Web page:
Saint Jhn, a multifaceted rapper, singer, producer, and songwriter, is taking his talents to Washington, D.C. Being the fifth city on his North American tour, fans can expect quite a show. On August 23rd, the charismatic artist released his sophomore project, Ghetto Lenny’s Love Songs. The Brooklyn rapper recounts his experience with modern romance and all of its weird convolutions throughout the album.
Calling his albums “collections,” Carlos St. John interpolates his love for designing and fashion into his musical projects. Just as a fashion designer releases seasonal collections, Saint Jhn felt that this project was a summer collection he wanted to introduce to the public. Featuring big names such as Meek Mill, Lil Baby, and the legendary Lenny Kravitz, this album shows the growth of Saint Jhn and also a softer side. It is a stark contrast to “McDonalds Rich,” the first song I discovered from the artist a year ago.
With this new project, Saint Jhn ventures between a variety of genres, sometimes blending numerous elements into one song. Guitar riffs and trap beats can be heard throughout the album, leaving you attentive and wanting for more. Beginning with “Wedding Day,” a brooding beat is introduced while the rapper discusses a relationship and how he’s dealing with his fame and fortune. The intro: “Girl we can’t ever get divorced if I marry you/You tryna find all the emotions, I bury it/You tryna see who I am tonight, but I vary” sets the tone of what is soon to be shown as a struggle between love and lust. “This is not for play now, things that I pray about/Paid my mama house off, win a VMA now,” comes as just one of the many examples of Saint Jhn speaking openly about what he has accomplished and what he continues to work towards.
“Anything Can Happen” follows with a feature from Philadelphia rapper, Meek Mill. Both artists take turns boasting about their success but also reflecting on how they can never be too safe. When explaining the meaning of “Trap” to Genius, particularly the line, “Really came up from the mat, no turnin’ back,” Saint Jhn elaborates on how his upbringing led to his present triumph. “Really came up from the map. No turning back. Like it’s the same thing, from the mat from the map, I’m saying from the bottom. From the earth, I came up from it. I grew up in Brooklyn, East New York, and I bounced between Brooklyn and Georgetown Guyana, which is in South America. So I’m Guyanese.” What comes after are fascinating stories about falling for a stripper for the night, an anthem for the ladies, and the quintessential trap bangers you can expect from an entertainer like Saint Jhn.
Midway through the album, we get to “Borders,” featuring Lenny Kravitz. Saint Jhn has made it clear that the singer-songwriter has been an inspiration for him.
“〈Lenny Kravitz is〉 an inspiration, but not necessarily musically. I didn’t listen to [him] growing up. He’s a black man in a world that doesn’t look our shade. And I liked the rebellious nature of it and the sex attribute…So when I started putting out records, to get people to understand what I was doing, I called myself “Ghetto Lenny.” It feels like I’m making rock n’ roll.” – Saint Jhn
When speaking with Billboard about his album, he went into further detail about his mindset on how he views music: “I say I design music. I can imagine it and sort of picture it. I think about all of the things I do in the world and say that I’m designing it because it takes the same skill set. It’s the same skill set to make clothes or make a car — not saying I’m going to do that.” One look at this artist and you know calling him fashionable would be an understatement. With his album, Saint Jhn also released a collection that he does not consider your typical merch: “I want to be in a store with the big boys. You’re about to see it. I’m not wrestling with anything, but my ideas are now coming to life. I didn’t necessarily want to put it in stores before… I’ll put in stores now because I want to place it where people can see.”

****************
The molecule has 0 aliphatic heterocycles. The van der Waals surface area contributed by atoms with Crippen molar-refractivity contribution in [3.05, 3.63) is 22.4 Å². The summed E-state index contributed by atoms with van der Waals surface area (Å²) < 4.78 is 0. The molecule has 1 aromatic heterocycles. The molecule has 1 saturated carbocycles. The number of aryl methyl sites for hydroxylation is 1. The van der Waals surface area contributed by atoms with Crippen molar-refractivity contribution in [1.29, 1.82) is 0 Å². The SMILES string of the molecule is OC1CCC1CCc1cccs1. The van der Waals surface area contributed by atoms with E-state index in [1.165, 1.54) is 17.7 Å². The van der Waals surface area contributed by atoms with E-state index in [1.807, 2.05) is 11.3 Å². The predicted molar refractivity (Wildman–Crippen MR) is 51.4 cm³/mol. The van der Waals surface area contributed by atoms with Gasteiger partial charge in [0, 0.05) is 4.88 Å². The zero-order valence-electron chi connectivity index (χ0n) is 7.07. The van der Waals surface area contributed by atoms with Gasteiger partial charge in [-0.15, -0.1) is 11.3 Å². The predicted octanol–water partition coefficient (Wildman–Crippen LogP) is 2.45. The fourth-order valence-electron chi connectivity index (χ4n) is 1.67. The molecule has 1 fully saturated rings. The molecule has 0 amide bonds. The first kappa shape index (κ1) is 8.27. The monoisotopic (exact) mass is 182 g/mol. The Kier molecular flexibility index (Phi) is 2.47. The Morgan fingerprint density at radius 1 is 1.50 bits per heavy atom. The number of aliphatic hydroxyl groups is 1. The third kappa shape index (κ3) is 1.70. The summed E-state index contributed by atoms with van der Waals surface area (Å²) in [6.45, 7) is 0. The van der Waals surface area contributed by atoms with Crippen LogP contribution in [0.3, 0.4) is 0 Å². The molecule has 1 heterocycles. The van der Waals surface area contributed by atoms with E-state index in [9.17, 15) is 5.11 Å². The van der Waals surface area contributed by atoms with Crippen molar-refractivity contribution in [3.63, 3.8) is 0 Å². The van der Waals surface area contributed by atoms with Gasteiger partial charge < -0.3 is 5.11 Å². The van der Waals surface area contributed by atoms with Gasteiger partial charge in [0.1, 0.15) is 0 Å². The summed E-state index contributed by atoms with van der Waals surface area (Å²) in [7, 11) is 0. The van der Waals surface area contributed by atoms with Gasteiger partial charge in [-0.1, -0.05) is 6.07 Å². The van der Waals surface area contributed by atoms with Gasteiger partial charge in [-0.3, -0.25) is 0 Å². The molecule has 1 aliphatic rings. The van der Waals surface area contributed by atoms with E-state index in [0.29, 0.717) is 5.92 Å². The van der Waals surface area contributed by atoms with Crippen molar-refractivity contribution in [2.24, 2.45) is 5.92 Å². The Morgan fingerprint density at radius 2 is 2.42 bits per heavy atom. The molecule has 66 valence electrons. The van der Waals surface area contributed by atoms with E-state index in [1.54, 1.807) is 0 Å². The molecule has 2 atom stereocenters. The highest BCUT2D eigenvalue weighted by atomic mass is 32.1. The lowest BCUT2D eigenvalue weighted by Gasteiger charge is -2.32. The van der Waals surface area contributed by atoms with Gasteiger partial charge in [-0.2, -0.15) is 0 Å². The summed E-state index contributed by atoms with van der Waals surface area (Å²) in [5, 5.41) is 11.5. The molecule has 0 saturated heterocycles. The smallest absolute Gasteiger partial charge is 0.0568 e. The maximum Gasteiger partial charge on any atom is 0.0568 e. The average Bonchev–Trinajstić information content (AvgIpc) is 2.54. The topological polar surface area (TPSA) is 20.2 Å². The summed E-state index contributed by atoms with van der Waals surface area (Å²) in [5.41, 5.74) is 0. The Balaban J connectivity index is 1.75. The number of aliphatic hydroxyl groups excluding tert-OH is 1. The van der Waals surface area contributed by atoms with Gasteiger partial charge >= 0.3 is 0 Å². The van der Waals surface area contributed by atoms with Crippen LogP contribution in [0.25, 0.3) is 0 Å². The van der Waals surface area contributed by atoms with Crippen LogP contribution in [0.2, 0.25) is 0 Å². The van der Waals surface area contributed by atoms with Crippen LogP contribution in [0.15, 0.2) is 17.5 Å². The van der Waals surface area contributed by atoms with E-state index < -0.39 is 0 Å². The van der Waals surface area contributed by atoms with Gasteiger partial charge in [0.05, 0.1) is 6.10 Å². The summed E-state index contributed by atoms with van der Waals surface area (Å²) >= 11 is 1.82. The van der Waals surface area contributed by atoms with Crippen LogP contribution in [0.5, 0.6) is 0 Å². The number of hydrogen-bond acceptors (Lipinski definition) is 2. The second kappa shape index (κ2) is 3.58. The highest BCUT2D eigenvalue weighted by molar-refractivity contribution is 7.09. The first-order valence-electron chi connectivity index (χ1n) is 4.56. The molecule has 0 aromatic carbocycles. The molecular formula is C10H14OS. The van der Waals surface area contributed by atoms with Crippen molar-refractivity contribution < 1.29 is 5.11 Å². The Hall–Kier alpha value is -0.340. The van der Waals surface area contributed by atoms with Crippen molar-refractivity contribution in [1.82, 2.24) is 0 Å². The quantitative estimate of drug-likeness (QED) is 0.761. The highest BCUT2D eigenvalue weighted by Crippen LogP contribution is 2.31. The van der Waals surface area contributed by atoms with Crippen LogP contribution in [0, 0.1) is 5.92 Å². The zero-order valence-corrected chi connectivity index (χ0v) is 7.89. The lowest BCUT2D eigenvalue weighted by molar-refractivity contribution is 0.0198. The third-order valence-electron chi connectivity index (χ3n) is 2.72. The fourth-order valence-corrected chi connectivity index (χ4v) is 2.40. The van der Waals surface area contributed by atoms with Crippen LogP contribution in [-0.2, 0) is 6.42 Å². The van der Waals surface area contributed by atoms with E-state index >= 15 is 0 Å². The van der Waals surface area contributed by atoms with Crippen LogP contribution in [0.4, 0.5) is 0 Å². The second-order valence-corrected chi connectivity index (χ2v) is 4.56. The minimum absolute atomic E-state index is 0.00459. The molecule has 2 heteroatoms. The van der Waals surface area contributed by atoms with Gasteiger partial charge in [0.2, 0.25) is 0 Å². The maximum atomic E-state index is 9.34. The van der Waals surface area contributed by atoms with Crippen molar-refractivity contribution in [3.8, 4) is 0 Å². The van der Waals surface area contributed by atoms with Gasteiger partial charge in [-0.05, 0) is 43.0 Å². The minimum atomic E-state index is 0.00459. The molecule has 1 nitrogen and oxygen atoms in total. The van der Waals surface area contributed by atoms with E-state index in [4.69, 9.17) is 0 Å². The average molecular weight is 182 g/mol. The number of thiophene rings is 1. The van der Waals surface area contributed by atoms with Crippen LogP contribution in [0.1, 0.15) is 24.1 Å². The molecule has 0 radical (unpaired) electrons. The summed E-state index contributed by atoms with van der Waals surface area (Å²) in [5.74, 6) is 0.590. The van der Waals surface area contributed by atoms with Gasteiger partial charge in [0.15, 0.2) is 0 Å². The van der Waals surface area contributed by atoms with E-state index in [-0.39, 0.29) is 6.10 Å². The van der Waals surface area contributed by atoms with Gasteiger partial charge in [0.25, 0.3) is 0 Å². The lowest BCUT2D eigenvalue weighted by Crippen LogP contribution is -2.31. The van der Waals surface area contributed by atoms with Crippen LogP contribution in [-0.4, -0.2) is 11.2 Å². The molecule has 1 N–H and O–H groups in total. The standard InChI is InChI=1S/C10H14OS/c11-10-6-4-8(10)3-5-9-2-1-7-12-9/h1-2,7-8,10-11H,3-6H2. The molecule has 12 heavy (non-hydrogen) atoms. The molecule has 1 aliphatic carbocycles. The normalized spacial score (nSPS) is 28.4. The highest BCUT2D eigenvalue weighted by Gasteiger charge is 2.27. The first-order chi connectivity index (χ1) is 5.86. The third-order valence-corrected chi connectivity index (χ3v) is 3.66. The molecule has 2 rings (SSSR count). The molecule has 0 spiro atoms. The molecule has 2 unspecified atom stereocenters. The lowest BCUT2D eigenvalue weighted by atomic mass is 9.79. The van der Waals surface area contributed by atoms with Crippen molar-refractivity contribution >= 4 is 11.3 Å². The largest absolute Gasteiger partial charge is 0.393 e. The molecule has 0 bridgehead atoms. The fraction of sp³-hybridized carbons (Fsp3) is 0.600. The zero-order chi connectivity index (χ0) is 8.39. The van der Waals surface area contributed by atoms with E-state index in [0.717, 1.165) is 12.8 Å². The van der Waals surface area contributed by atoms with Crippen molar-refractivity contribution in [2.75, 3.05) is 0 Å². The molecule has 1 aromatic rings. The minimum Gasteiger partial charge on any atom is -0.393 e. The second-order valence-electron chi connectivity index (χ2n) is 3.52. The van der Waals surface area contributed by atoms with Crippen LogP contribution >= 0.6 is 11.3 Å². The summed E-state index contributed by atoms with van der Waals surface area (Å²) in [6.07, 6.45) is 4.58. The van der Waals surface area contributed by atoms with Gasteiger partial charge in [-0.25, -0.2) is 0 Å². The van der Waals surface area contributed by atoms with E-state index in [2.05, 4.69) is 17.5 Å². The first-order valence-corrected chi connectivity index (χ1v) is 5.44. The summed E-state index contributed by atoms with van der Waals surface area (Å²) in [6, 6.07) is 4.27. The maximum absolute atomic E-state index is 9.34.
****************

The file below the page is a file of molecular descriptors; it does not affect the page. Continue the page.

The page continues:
F a l l e n mostly produced the 14-song album. The match made in heaven duo is a prime example of what happens when the producer and artist mesh together flawlessly. F a l l e n was also seen as the primary producer of Saint Jhn’s first collection released back in 2018. “We make most of our music from scratch. Right? So most of it starts on chords, it just starts on drums. So it’s a rare occasion when we’ll have a beat just made, but it might’ve been. Because I trust him enough that he’s one of few people that can play me beats. I don’t let people play me beats. It’s not my thing.” – St. Jhn on Genius
Saint Jhn will be in D.C. on November 12th at the U Street Music Hall performing to a sold-out audience. I hope you got a ticket because it’ll be a show you don’t want to miss!
Sade Hawthorne is a freelance writer currently working for multiple publications with a particular love for Hip-Hop. Currently finishing up pharmacy school at Howard University, Sade plans to take her writing to the next level in the years to come.
As the leader of nineties pop rockers 4 Non Blondes Linda Perry broke down barriers in the male dominates music business and created one of the decade’s most catchy songs: “What’s Up?” Perry released one stellar album with the band before going out on her own.
Alchemical Records is a Washington, D.C. based music publication. We cover the Washington, D.C., Baltimore and Richmond, VA metro area music scenes, including band interviews, articles about your favorite musicians, new music and concert dates.